The estimation by the United Nations this week that the coronavirus epidemic may have cost the global tourism industry $320 billion and effected the livelihoods of millions of people between January and May plus the projection by the International Air Transport Association that the rebound in the global airline industry may not happen before 2024 ~ an year later than earlier believed ~ together paint a picture of abject gloom.

The Madrid-based World Tourism Organisation has projected that the sector’s losses are thrice as much as those suffered during the Global Financial Crisis of 2009. International tourist arrivals fell by 300 million, or 56 per cent, during the period as lockdowns hit the industry. Overall, the organisation has predicted that international tourist arrivals could plunge by between 60 and 80 per cent in 2020 and has emphasised that the data makes clear the importance of reopening international borders.

This depressing news comes even as nations around the world adopt varied approaches to opening up, many worried that any easing up could see a resurgence in infections. The projections of the UN body are in line with those of IATA, which has revised its 2020 numbers forecast to a decline of 56 per cent, as compared to the 46 per cent drop it had foreseen in April. Passenger numbers dropped by 91 per cent in May and by 86.5 per cent in June. IATA has voiced concern at two factors that may continue to plague the airline business.

The first is the cost of Covid testing, made mandatory for air travellers by many countries and which can go up to several hundred dollars. For a family on holiday, the costs can be restrictive, especially if there is a requirement to get tested at the beginning and end of travel. The second factor is the uncertainty with travel rules in different countries which makes planning difficult; IATA has cited the surprise announcement by Britain to quarantine arrivals from Spain which effectively puts paid to travel plans of many Britons who choose mid-priced destinations such as Mallorca, Ibiza and Formentura.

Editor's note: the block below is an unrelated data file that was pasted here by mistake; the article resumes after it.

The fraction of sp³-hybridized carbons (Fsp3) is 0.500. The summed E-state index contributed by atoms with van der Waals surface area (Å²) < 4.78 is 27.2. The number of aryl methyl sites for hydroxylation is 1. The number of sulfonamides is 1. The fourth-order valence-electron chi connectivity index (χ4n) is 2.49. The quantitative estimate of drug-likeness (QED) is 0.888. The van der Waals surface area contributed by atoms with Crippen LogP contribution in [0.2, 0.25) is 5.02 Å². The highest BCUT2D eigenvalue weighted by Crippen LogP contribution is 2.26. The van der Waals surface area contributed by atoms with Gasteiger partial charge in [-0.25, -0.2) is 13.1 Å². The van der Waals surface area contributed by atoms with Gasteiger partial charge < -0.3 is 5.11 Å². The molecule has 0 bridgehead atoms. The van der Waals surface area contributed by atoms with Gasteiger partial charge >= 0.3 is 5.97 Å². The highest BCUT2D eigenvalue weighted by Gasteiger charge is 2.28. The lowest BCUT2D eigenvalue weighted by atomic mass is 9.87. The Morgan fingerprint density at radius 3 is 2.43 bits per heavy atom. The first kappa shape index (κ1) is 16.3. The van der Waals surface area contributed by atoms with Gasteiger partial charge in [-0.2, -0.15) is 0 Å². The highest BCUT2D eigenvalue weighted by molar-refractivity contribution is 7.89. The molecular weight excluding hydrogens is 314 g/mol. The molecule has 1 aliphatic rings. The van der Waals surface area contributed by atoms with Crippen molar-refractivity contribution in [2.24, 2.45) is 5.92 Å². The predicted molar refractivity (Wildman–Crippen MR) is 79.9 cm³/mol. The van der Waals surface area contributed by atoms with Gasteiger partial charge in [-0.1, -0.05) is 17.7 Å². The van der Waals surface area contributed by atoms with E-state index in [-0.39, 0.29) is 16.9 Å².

Overall, Spain is Britain’s favourite travel destination, which explains the consternation at the new restriction. Some countries have sought to encourage domestic tourism to circumvent international restrictions. But even this is troublesome in countries such as India, where individual states impose restrictive conditions or, worse, change the rules with alarming frequency. Uttarakhand, a favourite summer destination for north Indians, for instance imposes 14-day home quarantine on asymptomatic tourists from cities that do not have a high Covid load, and 7 days institutional quarantine followed by 7 days of home quarantine for those from high Covid-load areas.

This effectively kills any plans for a short holiday or a weekend break. West Bengal with its twicea- week lockdown rules similarly makes tourism a non-starter. If this vital sector of the economy, which employs millions of people, is to revive it will require interventions at the national and global level. Without consistent and reasonable rules, the industry seems doomed.